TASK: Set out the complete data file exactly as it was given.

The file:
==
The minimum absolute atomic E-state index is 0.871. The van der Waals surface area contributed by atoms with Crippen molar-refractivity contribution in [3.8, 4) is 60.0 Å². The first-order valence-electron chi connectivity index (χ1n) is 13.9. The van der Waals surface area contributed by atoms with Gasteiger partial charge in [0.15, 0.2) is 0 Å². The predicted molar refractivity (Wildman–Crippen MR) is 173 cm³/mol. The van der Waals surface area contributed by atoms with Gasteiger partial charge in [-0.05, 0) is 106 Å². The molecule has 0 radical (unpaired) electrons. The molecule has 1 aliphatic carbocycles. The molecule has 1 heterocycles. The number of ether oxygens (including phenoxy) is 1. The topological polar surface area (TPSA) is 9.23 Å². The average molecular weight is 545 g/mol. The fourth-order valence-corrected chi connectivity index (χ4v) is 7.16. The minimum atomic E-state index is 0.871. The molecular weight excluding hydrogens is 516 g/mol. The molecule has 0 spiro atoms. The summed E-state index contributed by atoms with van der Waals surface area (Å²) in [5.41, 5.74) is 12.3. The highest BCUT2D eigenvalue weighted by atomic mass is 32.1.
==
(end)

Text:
The minimum absolute atomic E-state index is 0.871. The van der Waals surface area contributed by atoms with Crippen molar-refractivity contribution in [3.8, 4) is 60.0 Å². The first-order valence-electron chi connectivity index (χ1n) is 13.9. The van der Waals surface area contributed by atoms with Gasteiger partial charge in [0.15, 0.2) is 0 Å². The predicted molar refractivity (Wildman–Crippen MR) is 173 cm³/mol. The van der Waals surface area contributed by atoms with Gasteiger partial charge in [-0.05, 0) is 106 Å². The molecule has 0 radical (unpaired) electrons. The molecule has 1 aliphatic carbocycles. The molecule has 1 heterocycles. The number of ether oxygens (including phenoxy) is 1. The topological polar surface area (TPSA) is 9.23 Å². The average molecular weight is 545 g/mol. The fourth-order valence-corrected chi connectivity index (χ4v) is 7.16. The minimum atomic E-state index is 0.871. The molecular weight excluding hydrogens is 516 g/mol. The molecule has 0 spiro atoms. The summed E-state index contributed by atoms with van der Waals surface area (Å²) in [5.41, 5.74) is 12.3. The highest BCUT2D eigenvalue weighted by atomic mass is 32.1.